About the PSO Program
A Brief History of the Program
The Congress developed and enacted the Patient Safety and Quality Improvement Act of 2005 (Act) in response to the Institute of Medicine report, To Err Is Human, which sparked national concern over the number of preventable medical errors that were occurring. By conferring privilege and confidentiality protections on providers who work with listed Patient Safety Organizations (PSOs), the Act was intended to promote shared learning to enhance quality and safety nationally.
The Department of Health and Human Services issued its Notice of Proposed Rulemaking (NPRM), or proposed rule, on February 12, 2008. The proposed rule was open to public comment for 60 days and comments were received from over 150 organizations. Comments were also solicited and received on many of the 47 specific questions posed by the Department in the NPRM.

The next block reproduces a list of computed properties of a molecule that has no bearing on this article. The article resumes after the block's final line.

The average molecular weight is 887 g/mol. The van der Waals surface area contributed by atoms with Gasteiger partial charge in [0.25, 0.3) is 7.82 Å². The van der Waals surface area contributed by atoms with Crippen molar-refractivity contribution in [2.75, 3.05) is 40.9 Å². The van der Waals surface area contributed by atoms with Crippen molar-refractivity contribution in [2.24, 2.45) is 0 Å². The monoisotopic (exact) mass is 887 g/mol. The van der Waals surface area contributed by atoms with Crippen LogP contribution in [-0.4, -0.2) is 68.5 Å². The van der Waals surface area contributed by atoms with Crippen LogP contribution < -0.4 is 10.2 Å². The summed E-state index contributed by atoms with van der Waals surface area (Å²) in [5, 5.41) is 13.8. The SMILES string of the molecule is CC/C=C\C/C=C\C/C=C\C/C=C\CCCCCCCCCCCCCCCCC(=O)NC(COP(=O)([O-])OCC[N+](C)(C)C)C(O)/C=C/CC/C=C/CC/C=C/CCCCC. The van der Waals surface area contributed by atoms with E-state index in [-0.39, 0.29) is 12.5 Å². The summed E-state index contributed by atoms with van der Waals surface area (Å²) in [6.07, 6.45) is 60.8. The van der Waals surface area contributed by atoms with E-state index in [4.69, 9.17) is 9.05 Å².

On October 14, 2008 the Department issued Interim Guidance that allowed it to begin implementing the Act. The Interim Guidance described a temporary legal framework consisting of the Act, Interim Guidance that closely follows the regulations proposed in a NPRM, and explanatory guidance detailing HHS’ interim procedures. The framework was effective immediately and AHRQ began listing PSOs within a few weeks. The Interim Guidance remained in effect until the final rule became effective.
The final Patient Safety Rule was adopted November 21, 2008 and became effective on January 19, 2009. Every PSO listed under the Interim Guidance was required to come into compliance with the provisions of the final rule.